sional character: I look on you now from a professional point of view, and I read, perhaps, all you would conceal—in your eye, which is curiously vivid and restless; in your cheek, which the blood has forsaken; in your hand, which you cannot steady. Come, Lucy, speak and tell me".
"You would laugh——"
"If you don't tell me you shall have no more letters".
"You are laughing now".
"I will again take away that single epistle; being mine, I think I have a right to reclaim it".
I felt raillery in his words: it made me grave and quiet, but I folded up the letter and covered it from sight.
"You may hide it, but I can possess it any moment I choose. You don't know my skill in sleight of hand. I might practice as a conjurer if I liked. Mamma says sometimes, too, that I have a harmonizing property of tongue and eye—but you never saw that in me—did you, Lucy?"
"Indeed—indeed—when you were a mere boy I used to see both, far more then than now—for now you are strong, and strength dispenses with subtlety. But still, Dr. John, you have what they call in this country 'un air fin', that nobody can, mistake. Madame Beck saw it, and——"
"And liked it", said he, laughing, "because she has it herself. But, Lucy, give me that letter—you don't really care for it".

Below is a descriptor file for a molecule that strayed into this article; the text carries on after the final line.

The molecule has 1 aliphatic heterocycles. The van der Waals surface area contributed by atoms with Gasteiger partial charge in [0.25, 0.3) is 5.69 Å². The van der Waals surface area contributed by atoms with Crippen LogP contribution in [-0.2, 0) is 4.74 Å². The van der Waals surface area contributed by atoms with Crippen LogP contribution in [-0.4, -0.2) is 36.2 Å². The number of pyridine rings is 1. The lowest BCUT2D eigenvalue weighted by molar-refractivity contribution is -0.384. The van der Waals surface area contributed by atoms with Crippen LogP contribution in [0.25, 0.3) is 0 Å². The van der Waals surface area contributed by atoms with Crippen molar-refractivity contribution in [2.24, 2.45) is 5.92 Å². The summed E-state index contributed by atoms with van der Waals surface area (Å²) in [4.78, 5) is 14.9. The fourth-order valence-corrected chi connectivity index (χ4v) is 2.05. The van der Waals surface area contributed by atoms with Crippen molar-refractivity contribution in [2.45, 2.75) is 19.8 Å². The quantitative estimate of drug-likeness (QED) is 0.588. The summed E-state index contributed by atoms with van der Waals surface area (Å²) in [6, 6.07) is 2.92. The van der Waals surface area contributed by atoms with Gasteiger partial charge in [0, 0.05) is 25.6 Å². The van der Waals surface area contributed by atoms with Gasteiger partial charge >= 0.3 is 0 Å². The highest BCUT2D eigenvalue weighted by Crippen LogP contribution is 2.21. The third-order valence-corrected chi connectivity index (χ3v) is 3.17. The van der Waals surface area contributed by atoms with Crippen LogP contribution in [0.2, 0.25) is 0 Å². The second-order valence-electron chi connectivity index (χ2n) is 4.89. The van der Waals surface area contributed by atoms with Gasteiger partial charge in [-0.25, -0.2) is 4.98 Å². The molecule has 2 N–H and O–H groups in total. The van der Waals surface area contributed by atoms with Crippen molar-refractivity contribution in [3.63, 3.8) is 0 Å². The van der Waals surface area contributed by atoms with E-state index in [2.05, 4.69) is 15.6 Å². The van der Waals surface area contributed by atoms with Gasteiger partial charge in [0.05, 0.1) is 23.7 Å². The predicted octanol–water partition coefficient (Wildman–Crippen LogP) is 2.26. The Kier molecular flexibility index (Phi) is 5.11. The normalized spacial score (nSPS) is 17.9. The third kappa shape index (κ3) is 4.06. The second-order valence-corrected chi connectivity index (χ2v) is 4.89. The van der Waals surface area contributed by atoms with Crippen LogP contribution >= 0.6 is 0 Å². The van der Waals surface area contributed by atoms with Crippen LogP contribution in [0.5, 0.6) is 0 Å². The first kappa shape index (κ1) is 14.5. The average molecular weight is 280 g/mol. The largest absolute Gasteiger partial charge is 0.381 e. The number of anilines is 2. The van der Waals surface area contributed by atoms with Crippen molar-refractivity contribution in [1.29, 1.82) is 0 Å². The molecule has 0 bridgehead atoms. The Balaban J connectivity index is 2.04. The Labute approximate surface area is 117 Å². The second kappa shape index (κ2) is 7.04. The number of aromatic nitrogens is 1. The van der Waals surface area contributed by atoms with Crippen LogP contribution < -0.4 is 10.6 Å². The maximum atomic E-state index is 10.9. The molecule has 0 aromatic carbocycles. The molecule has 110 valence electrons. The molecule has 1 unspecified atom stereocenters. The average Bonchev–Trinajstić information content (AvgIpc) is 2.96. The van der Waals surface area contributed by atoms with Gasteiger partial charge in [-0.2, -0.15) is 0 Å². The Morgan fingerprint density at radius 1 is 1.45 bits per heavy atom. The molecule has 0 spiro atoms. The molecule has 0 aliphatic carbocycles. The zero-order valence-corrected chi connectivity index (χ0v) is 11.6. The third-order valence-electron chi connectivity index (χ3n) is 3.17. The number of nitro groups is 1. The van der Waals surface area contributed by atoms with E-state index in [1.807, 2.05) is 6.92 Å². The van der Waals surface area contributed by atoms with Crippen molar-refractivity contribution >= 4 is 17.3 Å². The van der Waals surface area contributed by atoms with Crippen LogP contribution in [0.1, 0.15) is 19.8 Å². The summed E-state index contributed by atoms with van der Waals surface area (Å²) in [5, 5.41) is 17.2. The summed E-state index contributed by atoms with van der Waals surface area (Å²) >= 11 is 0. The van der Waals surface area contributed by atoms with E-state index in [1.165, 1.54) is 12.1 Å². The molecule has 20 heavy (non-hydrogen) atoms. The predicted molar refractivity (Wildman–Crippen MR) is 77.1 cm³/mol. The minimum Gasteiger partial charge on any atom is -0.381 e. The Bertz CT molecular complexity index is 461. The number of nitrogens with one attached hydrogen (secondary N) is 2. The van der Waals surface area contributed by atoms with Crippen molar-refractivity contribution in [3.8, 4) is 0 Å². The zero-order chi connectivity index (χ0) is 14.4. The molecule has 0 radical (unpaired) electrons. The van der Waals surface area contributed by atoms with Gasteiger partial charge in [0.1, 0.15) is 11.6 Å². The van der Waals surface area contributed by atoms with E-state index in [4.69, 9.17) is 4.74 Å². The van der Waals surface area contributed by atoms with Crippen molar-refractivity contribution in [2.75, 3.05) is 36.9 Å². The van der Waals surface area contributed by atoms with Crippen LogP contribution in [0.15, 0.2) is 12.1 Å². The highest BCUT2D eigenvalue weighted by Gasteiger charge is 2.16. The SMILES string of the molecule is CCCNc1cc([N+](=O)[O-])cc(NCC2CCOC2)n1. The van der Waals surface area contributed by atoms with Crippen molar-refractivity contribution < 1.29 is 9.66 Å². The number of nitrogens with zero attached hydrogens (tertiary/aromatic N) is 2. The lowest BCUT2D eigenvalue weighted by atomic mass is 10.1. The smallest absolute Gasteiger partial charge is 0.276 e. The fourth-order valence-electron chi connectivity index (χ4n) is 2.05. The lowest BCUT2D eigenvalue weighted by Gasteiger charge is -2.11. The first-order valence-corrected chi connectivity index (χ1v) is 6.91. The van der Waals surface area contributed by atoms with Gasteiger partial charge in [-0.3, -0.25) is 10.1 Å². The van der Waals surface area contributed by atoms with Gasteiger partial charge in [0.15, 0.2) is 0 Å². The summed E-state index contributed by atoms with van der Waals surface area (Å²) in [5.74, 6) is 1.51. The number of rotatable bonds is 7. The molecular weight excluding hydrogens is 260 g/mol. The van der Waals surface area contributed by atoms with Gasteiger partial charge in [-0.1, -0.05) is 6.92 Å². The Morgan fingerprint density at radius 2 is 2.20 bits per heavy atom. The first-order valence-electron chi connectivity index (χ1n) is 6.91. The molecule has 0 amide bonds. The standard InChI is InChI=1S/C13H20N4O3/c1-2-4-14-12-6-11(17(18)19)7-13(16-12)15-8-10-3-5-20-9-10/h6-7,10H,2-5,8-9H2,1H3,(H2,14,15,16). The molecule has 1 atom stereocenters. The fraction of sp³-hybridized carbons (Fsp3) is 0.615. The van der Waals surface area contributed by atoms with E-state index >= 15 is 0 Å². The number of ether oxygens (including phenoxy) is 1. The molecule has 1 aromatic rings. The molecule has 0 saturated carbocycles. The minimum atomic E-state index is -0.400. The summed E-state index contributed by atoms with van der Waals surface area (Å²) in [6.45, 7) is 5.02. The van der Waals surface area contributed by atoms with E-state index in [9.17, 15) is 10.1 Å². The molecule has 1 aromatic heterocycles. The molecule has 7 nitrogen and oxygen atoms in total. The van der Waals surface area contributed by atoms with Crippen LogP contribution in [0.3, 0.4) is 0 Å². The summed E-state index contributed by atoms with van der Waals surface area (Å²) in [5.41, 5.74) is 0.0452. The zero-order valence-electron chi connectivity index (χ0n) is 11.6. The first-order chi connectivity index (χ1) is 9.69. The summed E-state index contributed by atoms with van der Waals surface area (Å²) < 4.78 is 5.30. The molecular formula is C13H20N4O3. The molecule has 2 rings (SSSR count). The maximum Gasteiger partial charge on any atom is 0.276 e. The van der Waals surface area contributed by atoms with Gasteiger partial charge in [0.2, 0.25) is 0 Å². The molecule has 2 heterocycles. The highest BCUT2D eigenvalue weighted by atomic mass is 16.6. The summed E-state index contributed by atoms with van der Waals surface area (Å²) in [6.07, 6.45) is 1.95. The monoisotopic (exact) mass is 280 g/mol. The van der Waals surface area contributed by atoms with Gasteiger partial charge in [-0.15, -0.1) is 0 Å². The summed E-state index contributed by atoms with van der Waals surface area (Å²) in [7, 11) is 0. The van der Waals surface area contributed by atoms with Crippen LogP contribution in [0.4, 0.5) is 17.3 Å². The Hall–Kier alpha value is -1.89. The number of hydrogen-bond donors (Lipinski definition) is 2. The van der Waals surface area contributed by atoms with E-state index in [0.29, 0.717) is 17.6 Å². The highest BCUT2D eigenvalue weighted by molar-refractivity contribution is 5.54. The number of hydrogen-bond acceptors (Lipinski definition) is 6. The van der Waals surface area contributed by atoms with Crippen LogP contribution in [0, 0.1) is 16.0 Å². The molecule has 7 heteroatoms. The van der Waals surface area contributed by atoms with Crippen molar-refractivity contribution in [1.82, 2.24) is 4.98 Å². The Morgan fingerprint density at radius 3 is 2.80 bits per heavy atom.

To this provocative speech I made no answer. Graham in mirthful mood must not be humored too far. Just now there was a new sort of smile playing about his lips—very sweet, but it grieved me somehow—a new sort of light sparkling in his eyes, not hostile, but not reassuring. I rose to go—I bid him good-night a little sadly.
His sensitiveness—that peculiar, apprehensive, detective faculty of his—felt in a moment the unspoken complaint—the scarce-thought reproach. He asked quietly if I was offended. I shook my head as implying a negative.
"Permit me, then, to speak a little seriously to you before you go. You are in a highly nervous state. I feel sure from what is apparent in your look and manner, however well-controlled—that whilst alone this evening in that dismal, perishing, sepulchral garret—that dungeon under the leads, smelling of damp and mold, rank with pthisis and catarrh—a place